This coffee is a single origin coffee from the Huehuetenango region in Guatemala.
Pronounced – ‘way way ten an go’, this Guatemala Huehuetenango coffee is one of our most popular medium roast coffees. Perfect for use through most home brewing methods, its flavour profiles.
Huehuetenango is one of Guatemala’s three non-volcanic regions, as well as its highest and driest under cultivation, making it one of the best for coffee production.
Currents of hot air sweep up from the Plains of Tehuantepec, in Oaxaca, Mexico, and mix here with the cool air descending from the Cuchumatanes Mountains, creating a microclimate that’s protected from frost and allowing coffee to be cultivated at up to 2,000 meters.
Huehuetenango’s extreme remoteness requires that nearly all producers process their own coffee. Fortunately, the region has abundant rivers and streams, making it relatively easy for producers to set up mills. Still more fortunately, the geographic conditions help to create the exceptional Guatemala Huehuetenango coffee beans with a distinct acidity and fruity flavors.
- Light roasts are light brown in colour, with a light body and no oil on the surface of the beans. Light roasts have a toasted grain taste and pronounced acidity. The origin flavours of the bean are retained to a greater extent than in darker roasted coffees. Light roasts also retain most of the caffeine from the coffee bean.
- Medium roasted coffees are medium brown in colour with more body than light roasts. Like the lighter roasts, they have no oil on the bean surfaces. However, medium roasts lack the grainy taste of the light roasts, exhibiting more balanced flavour, aroma, and acidity. Caffeine is somewhat decreased, but there is more caffeine than in darker roasts.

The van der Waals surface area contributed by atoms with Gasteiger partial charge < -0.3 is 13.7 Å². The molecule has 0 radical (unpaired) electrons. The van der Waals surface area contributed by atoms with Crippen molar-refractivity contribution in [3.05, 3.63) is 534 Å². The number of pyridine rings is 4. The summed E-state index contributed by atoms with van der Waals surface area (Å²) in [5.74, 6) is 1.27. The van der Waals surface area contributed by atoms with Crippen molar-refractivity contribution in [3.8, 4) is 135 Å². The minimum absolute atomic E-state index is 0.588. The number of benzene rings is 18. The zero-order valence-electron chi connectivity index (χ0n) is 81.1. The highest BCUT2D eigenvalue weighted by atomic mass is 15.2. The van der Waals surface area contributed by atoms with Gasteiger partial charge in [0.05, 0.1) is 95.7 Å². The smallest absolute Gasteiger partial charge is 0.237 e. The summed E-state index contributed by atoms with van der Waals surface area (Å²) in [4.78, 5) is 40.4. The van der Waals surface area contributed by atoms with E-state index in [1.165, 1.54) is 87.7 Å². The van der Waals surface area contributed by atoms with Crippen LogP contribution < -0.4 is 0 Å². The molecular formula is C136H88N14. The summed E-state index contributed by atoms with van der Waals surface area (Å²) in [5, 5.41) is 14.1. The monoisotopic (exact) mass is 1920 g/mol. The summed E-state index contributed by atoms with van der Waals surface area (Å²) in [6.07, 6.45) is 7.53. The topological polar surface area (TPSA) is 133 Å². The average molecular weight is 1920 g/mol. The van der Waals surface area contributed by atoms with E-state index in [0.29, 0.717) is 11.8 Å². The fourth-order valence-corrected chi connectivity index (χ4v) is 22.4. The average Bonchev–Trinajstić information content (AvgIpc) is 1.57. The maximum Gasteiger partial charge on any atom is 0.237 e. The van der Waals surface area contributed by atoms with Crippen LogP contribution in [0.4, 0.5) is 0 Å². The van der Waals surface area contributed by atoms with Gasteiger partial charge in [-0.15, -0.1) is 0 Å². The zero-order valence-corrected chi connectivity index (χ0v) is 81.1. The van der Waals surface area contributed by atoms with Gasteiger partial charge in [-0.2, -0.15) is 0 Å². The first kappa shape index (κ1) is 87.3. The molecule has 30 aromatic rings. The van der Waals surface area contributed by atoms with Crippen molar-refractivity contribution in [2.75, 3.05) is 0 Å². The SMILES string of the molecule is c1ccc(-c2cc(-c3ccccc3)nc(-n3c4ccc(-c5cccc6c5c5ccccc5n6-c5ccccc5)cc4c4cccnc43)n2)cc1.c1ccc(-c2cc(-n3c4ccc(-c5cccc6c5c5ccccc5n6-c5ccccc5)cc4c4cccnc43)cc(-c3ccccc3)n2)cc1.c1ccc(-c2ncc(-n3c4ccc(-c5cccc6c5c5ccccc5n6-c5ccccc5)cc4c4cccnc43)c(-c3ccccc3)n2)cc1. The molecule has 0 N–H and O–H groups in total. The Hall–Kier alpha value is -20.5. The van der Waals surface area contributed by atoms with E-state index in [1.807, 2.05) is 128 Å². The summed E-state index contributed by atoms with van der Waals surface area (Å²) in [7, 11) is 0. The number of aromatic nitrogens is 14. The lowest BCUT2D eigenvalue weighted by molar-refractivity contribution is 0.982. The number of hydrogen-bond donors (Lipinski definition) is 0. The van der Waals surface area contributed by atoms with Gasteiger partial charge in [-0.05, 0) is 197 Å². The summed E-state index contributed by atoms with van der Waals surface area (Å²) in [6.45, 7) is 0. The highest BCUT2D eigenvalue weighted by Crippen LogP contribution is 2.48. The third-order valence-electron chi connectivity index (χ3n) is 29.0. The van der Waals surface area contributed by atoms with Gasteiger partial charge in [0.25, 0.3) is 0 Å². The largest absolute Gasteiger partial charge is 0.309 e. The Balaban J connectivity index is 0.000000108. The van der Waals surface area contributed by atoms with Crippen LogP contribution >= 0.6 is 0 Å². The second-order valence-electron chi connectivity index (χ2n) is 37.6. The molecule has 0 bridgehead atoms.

- Dark roasted coffees are dark brown in colour, like chocolate, or sometimes almost black. They have a sheen of oil on the surface, which is usually evident in the cup when the dark roast coffee is brewed. The coffees origin flavours are eclipsed by the flavours of the roasting process. The coffee will generally have a bitter and smoky or even burnt taste. The amount of caffeine is substantially decreased.
- As coffee roasts get darker, they lose the origin flavours of the beans and take on more flavour from the roasting process.
- The body of the coffee gets heavier, until the second crack, where the body again thins.
- Lighter roasts have more acidity than darker roasts.
- Light roasted beans are dry, while darker roasts develop oil on the bean surface.
- The caffeine level decreases as the roast gets darker.